ORIGIN: Community Guide systematic review
Publication Date: 12/07/2009
Firearms are the second leading cause of injury and deaths in the United States accounting for 30,896 deaths and 71,417 injuries in 2006. Over 80 percent of teen homicides and almost half of teen suicides in involved a gun in 2005. CDC: WISQUARS. Overall, more than half of all homicides involve a gun. US Department of Justice: Crime Statistics.
The federal government, through the Interim Brady Handgun Violence Prevention Act, in place from 1993 to 1998, established a five-day waiting period for the purchase of a firearm. In 1998, the Brady Handgun Violence Prevention Act (18 U.S.C. §921-922) updated the Interim Brady Law, replacing the five day waiting period and the mandatory background check conducted by law enforcement officials with an instant computerized background check that typically takes a few seconds (but may take up to three days). Some states have implemented longer waiting periods; for example, California’s waiting period is 10 days (Cal. Penal Code §§ 12071(b)(3)(A), 12072(c)(1)) and New York’s waiting period can be up to six months (NY PEN § 400.00(4-a)). The aim of waiting periods is to allow time to complete background checks on the purchaser and to provide time for individuals with impulsive violent intentions to “cool off.”
Hahn et al. reviewed seven studies that measured the effects of waiting periods on murder, aggravated assault, robbery, rape, firearm-related suicide, and unintentional firearm injury. Hahn, et al. Firearms laws and the reduction of violence: a systemic review. Am J Prev Med. 2005;28(2S1):40-71. The reviewers found the underlying studies to have a number of methodological limitations. The findings of the underlying studies were inconsistent and or statistically insignificant. For there reasons, the reviewers were unable to determine the effectiveness of waiting periods laws as interventions aimed at reducing gun-related harms.
For more information on the Brady Act National Instantaneous Criminal Background Check System (NICS), see the FBI’s NICS factsheet.
A new firearms research database launched by the Harvard School of Public Health makes scholarly articles more accessible to reporters, law enforcement, public health officials, policymakers, and the general public. The Firearms Research Digest provides summaries of articles gathered from social science, criminology, medical and public health journals and is written in clear, accessible language for use by those outside academia.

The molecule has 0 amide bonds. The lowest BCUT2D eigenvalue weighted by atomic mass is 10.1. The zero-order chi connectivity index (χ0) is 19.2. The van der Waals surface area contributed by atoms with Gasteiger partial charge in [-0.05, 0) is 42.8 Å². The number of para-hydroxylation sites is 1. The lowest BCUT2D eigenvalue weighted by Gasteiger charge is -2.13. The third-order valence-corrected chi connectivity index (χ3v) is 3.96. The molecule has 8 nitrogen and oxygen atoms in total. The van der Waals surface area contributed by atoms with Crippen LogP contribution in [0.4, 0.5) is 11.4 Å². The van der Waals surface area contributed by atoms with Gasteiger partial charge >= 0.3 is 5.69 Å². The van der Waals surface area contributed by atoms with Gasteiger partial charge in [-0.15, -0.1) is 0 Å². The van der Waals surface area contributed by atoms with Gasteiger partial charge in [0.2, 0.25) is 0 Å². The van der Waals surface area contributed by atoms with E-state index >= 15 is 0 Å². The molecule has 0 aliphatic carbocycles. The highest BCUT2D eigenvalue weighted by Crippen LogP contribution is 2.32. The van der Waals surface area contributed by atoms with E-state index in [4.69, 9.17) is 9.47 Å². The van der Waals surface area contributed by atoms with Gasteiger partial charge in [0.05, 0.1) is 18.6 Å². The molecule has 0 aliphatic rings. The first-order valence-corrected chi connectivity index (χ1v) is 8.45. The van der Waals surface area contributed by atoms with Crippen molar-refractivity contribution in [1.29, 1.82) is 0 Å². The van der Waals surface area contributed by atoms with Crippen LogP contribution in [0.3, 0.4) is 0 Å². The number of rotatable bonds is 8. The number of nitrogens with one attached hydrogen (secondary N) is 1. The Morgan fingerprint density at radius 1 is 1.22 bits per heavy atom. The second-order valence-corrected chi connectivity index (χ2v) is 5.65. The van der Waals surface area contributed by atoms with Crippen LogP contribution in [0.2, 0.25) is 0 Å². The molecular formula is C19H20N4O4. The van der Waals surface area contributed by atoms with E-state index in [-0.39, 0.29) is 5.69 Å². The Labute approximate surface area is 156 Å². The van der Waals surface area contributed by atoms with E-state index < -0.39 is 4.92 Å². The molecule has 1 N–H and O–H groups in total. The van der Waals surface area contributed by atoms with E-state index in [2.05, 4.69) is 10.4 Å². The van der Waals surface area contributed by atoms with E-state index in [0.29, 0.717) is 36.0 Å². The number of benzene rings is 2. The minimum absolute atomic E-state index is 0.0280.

The website currently covers six years of research published between 2003 and 2008. The digest will be expanded over time to include articles from 1988 to the present.
Additional Resources: Brady Act National Instantaneous Criminal Background Check System , The Firearms Research Digest
A Public Health Law Research Program “Evidence Brief” summarizes the research assessing the effect of a specific law or policy on public health.
Evidence Briefs are prepared by the staff of the National Program Office. Briefs are based on systematic literature reviews conducted by highly-regarded scholars and published by credible organizations or peer-reviewed journals. Evidence Briefs digest the best available evidence, but readers should bear in mind that even the best evidence may have limitations or deficiencies.
The evidence briefs are organized by topic and intervention. Each law or policy is classified as “effective,” “uncertain” or “harmful,” according to the conclusions of the expert reviewers. These are not independent conclusions of the NPO, nor do they reflect the views of the Robert Wood Johnson Foundation.
Each Evidence Brief includes links to the study on which it is based. In many cases, the study is available in the public domain, but access to some may require a subscription.